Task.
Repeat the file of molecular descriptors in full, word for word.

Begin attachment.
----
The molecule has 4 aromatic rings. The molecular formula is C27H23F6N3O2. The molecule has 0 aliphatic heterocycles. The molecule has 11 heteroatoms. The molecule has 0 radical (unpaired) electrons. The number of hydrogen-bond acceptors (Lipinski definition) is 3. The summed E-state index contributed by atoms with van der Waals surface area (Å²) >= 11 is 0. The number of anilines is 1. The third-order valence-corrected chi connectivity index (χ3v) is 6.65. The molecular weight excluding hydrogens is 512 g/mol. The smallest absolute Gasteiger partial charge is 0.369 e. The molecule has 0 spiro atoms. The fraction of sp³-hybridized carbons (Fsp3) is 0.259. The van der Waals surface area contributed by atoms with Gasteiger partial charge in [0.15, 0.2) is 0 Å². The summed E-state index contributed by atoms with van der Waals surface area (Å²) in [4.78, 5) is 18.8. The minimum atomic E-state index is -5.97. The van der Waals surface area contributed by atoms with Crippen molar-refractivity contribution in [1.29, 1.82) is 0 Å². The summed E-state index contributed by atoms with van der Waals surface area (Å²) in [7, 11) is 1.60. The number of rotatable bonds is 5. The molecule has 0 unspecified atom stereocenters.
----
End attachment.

The molecule has 4 aromatic rings. The molecular formula is C27H23F6N3O2. The molecule has 0 aliphatic heterocycles. The molecule has 11 heteroatoms. The molecule has 0 radical (unpaired) electrons. The number of hydrogen-bond acceptors (Lipinski definition) is 3. The summed E-state index contributed by atoms with van der Waals surface area (Å²) >= 11 is 0. The number of anilines is 1. The third-order valence-corrected chi connectivity index (χ3v) is 6.65. The molecular weight excluding hydrogens is 512 g/mol. The smallest absolute Gasteiger partial charge is 0.369 e. The molecule has 0 spiro atoms. The fraction of sp³-hybridized carbons (Fsp3) is 0.259. The van der Waals surface area contributed by atoms with Gasteiger partial charge in [0.15, 0.2) is 0 Å². The summed E-state index contributed by atoms with van der Waals surface area (Å²) in [4.78, 5) is 18.8. The minimum atomic E-state index is -5.97. The van der Waals surface area contributed by atoms with Crippen molar-refractivity contribution in [1.29, 1.82) is 0 Å². The summed E-state index contributed by atoms with van der Waals surface area (Å²) in [7, 11) is 1.60. The number of rotatable bonds is 5. The molecule has 0 unspecified atom stereocenters.